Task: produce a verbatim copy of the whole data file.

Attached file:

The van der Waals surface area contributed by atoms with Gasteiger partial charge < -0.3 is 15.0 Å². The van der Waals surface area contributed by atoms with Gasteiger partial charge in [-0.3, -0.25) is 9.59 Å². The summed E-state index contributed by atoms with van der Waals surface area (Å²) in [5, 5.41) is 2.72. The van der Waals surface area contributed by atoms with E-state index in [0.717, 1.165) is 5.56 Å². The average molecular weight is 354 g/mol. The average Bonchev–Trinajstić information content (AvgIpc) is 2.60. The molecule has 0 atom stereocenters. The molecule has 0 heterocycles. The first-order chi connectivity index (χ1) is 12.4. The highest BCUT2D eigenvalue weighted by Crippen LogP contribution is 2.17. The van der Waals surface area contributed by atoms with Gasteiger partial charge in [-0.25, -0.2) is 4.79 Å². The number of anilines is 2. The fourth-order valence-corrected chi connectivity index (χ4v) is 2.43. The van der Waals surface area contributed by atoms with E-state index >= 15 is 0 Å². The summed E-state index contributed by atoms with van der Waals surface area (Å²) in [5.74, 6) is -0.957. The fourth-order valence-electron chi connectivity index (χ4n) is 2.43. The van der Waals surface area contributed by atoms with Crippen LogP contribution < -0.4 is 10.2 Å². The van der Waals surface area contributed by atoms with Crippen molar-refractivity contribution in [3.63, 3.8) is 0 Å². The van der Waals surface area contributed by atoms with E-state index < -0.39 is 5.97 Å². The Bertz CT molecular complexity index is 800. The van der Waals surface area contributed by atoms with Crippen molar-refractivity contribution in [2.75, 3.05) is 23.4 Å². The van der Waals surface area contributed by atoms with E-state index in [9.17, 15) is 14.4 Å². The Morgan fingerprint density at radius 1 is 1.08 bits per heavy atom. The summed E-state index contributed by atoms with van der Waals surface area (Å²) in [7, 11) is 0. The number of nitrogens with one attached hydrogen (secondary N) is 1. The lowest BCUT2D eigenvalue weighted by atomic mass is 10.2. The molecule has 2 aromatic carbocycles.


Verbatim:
The van der Waals surface area contributed by atoms with Gasteiger partial charge < -0.3 is 15.0 Å². The van der Waals surface area contributed by atoms with Gasteiger partial charge in [-0.3, -0.25) is 9.59 Å². The summed E-state index contributed by atoms with van der Waals surface area (Å²) in [5, 5.41) is 2.72. The van der Waals surface area contributed by atoms with E-state index in [0.717, 1.165) is 5.56 Å². The average molecular weight is 354 g/mol. The average Bonchev–Trinajstić information content (AvgIpc) is 2.60. The molecule has 0 atom stereocenters. The molecule has 0 heterocycles. The first-order chi connectivity index (χ1) is 12.4. The highest BCUT2D eigenvalue weighted by Crippen LogP contribution is 2.17. The van der Waals surface area contributed by atoms with Gasteiger partial charge in [-0.25, -0.2) is 4.79 Å². The number of anilines is 2. The fourth-order valence-corrected chi connectivity index (χ4v) is 2.43. The van der Waals surface area contributed by atoms with E-state index >= 15 is 0 Å². The summed E-state index contributed by atoms with van der Waals surface area (Å²) in [5.74, 6) is -0.957. The fourth-order valence-electron chi connectivity index (χ4n) is 2.43. The van der Waals surface area contributed by atoms with Crippen LogP contribution < -0.4 is 10.2 Å². The van der Waals surface area contributed by atoms with Crippen molar-refractivity contribution in [3.63, 3.8) is 0 Å². The van der Waals surface area contributed by atoms with E-state index < -0.39 is 5.97 Å². The Bertz CT molecular complexity index is 800. The van der Waals surface area contributed by atoms with Crippen molar-refractivity contribution in [2.75, 3.05) is 23.4 Å². The van der Waals surface area contributed by atoms with E-state index in [9.17, 15) is 14.4 Å². The Morgan fingerprint density at radius 1 is 1.08 bits per heavy atom. The summed E-state index contributed by atoms with van der Waals surface area (Å²) in [7, 11) is 0. The number of nitrogens with one attached hydrogen (secondary N) is 1. The lowest BCUT2D eigenvalue weighted by atomic mass is 10.2. The molecule has 2 aromatic carbocycles.